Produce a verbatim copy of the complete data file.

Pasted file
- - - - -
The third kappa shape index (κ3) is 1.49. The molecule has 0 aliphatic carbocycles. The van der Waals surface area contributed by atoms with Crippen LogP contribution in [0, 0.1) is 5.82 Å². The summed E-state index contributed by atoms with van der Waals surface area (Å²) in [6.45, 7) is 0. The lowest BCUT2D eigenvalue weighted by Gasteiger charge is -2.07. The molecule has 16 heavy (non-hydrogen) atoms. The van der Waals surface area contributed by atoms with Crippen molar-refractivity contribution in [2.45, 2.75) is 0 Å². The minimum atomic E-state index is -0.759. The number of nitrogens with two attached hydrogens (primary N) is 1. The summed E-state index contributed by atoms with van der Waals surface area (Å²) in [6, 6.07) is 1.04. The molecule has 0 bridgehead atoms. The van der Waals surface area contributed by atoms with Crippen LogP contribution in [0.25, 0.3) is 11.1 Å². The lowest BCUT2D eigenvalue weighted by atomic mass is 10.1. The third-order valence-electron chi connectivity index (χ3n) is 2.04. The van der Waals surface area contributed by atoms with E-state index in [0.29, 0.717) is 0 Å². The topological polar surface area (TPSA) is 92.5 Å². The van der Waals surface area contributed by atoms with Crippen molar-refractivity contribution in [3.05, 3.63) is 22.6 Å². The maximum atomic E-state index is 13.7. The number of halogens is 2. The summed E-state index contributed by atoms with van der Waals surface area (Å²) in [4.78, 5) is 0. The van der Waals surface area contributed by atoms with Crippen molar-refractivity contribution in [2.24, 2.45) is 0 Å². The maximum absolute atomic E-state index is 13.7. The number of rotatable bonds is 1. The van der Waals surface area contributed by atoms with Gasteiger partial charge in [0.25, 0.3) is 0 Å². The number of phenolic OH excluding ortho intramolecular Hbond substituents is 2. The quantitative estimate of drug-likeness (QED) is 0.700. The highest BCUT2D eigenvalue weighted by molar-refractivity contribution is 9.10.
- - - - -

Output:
The third kappa shape index (κ3) is 1.49. The molecule has 0 aliphatic carbocycles. The van der Waals surface area contributed by atoms with Crippen LogP contribution in [0, 0.1) is 5.82 Å². The summed E-state index contributed by atoms with van der Waals surface area (Å²) in [6.45, 7) is 0. The lowest BCUT2D eigenvalue weighted by Gasteiger charge is -2.07. The molecule has 16 heavy (non-hydrogen) atoms. The van der Waals surface area contributed by atoms with Crippen molar-refractivity contribution in [2.45, 2.75) is 0 Å². The minimum atomic E-state index is -0.759. The number of nitrogens with two attached hydrogens (primary N) is 1. The summed E-state index contributed by atoms with van der Waals surface area (Å²) in [6, 6.07) is 1.04. The molecule has 0 bridgehead atoms. The van der Waals surface area contributed by atoms with Crippen LogP contribution in [0.25, 0.3) is 11.1 Å². The lowest BCUT2D eigenvalue weighted by atomic mass is 10.1. The third-order valence-electron chi connectivity index (χ3n) is 2.04. The van der Waals surface area contributed by atoms with E-state index in [0.29, 0.717) is 0 Å². The topological polar surface area (TPSA) is 92.5 Å². The van der Waals surface area contributed by atoms with Crippen molar-refractivity contribution in [3.05, 3.63) is 22.6 Å². The maximum atomic E-state index is 13.7. The number of halogens is 2. The summed E-state index contributed by atoms with van der Waals surface area (Å²) in [4.78, 5) is 0. The van der Waals surface area contributed by atoms with Crippen molar-refractivity contribution in [2.24, 2.45) is 0 Å². The maximum absolute atomic E-state index is 13.7. The number of rotatable bonds is 1. The van der Waals surface area contributed by atoms with Gasteiger partial charge in [0.25, 0.3) is 0 Å². The number of phenolic OH excluding ortho intramolecular Hbond substituents is 2. The quantitative estimate of drug-likeness (QED) is 0.700. The highest BCUT2D eigenvalue weighted by molar-refractivity contribution is 9.10.